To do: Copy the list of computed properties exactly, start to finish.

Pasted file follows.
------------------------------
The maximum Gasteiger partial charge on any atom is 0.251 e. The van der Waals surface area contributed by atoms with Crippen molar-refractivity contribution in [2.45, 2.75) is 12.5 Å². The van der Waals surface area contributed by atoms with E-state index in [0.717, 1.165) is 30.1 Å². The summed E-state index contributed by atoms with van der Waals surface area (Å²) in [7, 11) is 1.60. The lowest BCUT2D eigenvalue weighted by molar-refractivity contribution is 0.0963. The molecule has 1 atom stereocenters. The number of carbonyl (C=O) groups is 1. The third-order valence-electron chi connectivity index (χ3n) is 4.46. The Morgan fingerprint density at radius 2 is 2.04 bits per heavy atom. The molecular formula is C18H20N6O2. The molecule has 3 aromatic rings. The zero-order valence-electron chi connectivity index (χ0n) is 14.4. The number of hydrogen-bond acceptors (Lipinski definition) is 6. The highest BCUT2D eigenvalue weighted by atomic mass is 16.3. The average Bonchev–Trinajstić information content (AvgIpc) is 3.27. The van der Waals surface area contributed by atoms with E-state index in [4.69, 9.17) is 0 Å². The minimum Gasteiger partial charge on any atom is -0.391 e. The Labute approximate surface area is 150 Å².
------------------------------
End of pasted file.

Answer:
The maximum Gasteiger partial charge on any atom is 0.251 e. The van der Waals surface area contributed by atoms with Crippen molar-refractivity contribution in [2.45, 2.75) is 12.5 Å². The van der Waals surface area contributed by atoms with E-state index in [0.717, 1.165) is 30.1 Å². The summed E-state index contributed by atoms with van der Waals surface area (Å²) in [7, 11) is 1.60. The lowest BCUT2D eigenvalue weighted by molar-refractivity contribution is 0.0963. The molecule has 1 atom stereocenters. The number of carbonyl (C=O) groups is 1. The third-order valence-electron chi connectivity index (χ3n) is 4.46. The Morgan fingerprint density at radius 2 is 2.04 bits per heavy atom. The molecular formula is C18H20N6O2. The molecule has 3 aromatic rings. The zero-order valence-electron chi connectivity index (χ0n) is 14.4. The number of hydrogen-bond acceptors (Lipinski definition) is 6. The highest BCUT2D eigenvalue weighted by atomic mass is 16.3. The average Bonchev–Trinajstić information content (AvgIpc) is 3.27. The van der Waals surface area contributed by atoms with E-state index in [4.69, 9.17) is 0 Å². The minimum Gasteiger partial charge on any atom is -0.391 e. The Labute approximate surface area is 150 Å².